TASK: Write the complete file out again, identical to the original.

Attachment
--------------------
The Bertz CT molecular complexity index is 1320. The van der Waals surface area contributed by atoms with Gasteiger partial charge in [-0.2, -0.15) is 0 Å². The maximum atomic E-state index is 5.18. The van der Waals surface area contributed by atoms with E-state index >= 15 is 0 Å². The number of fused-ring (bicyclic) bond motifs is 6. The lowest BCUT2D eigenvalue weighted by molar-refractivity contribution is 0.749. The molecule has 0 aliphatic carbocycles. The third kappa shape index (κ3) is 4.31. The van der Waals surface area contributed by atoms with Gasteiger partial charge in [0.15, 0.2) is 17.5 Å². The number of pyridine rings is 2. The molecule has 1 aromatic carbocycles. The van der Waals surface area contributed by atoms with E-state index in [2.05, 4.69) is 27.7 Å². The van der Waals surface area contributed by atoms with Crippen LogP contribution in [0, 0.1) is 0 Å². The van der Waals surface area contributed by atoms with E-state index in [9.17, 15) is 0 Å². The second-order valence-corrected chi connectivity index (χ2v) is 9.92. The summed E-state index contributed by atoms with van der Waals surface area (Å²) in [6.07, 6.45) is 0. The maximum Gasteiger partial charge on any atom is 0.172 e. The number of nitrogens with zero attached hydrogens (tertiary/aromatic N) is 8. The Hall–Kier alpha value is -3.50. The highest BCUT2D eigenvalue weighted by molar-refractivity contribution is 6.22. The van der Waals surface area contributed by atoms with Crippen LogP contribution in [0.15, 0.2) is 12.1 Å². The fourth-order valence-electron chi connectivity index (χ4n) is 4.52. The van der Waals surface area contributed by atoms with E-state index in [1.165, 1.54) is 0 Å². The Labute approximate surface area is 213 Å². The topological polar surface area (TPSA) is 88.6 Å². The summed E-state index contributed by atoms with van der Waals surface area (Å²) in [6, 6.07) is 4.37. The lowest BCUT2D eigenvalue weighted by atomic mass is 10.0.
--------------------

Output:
The Bertz CT molecular complexity index is 1320. The van der Waals surface area contributed by atoms with Gasteiger partial charge in [-0.2, -0.15) is 0 Å². The maximum atomic E-state index is 5.18. The van der Waals surface area contributed by atoms with E-state index >= 15 is 0 Å². The number of fused-ring (bicyclic) bond motifs is 6. The lowest BCUT2D eigenvalue weighted by molar-refractivity contribution is 0.749. The molecule has 0 aliphatic carbocycles. The third kappa shape index (κ3) is 4.31. The van der Waals surface area contributed by atoms with Gasteiger partial charge in [0.15, 0.2) is 17.5 Å². The number of pyridine rings is 2. The molecule has 1 aromatic carbocycles. The van der Waals surface area contributed by atoms with E-state index in [2.05, 4.69) is 27.7 Å². The van der Waals surface area contributed by atoms with Crippen LogP contribution in [0, 0.1) is 0 Å². The van der Waals surface area contributed by atoms with E-state index in [9.17, 15) is 0 Å². The second-order valence-corrected chi connectivity index (χ2v) is 9.92. The summed E-state index contributed by atoms with van der Waals surface area (Å²) in [6.07, 6.45) is 0. The maximum Gasteiger partial charge on any atom is 0.172 e. The number of nitrogens with zero attached hydrogens (tertiary/aromatic N) is 8. The Hall–Kier alpha value is -3.50. The highest BCUT2D eigenvalue weighted by molar-refractivity contribution is 6.22. The van der Waals surface area contributed by atoms with Crippen LogP contribution in [0.15, 0.2) is 12.1 Å². The fourth-order valence-electron chi connectivity index (χ4n) is 4.52. The van der Waals surface area contributed by atoms with E-state index in [1.165, 1.54) is 0 Å². The Labute approximate surface area is 213 Å². The topological polar surface area (TPSA) is 88.6 Å². The summed E-state index contributed by atoms with van der Waals surface area (Å²) in [6, 6.07) is 4.37. The lowest BCUT2D eigenvalue weighted by atomic mass is 10.0.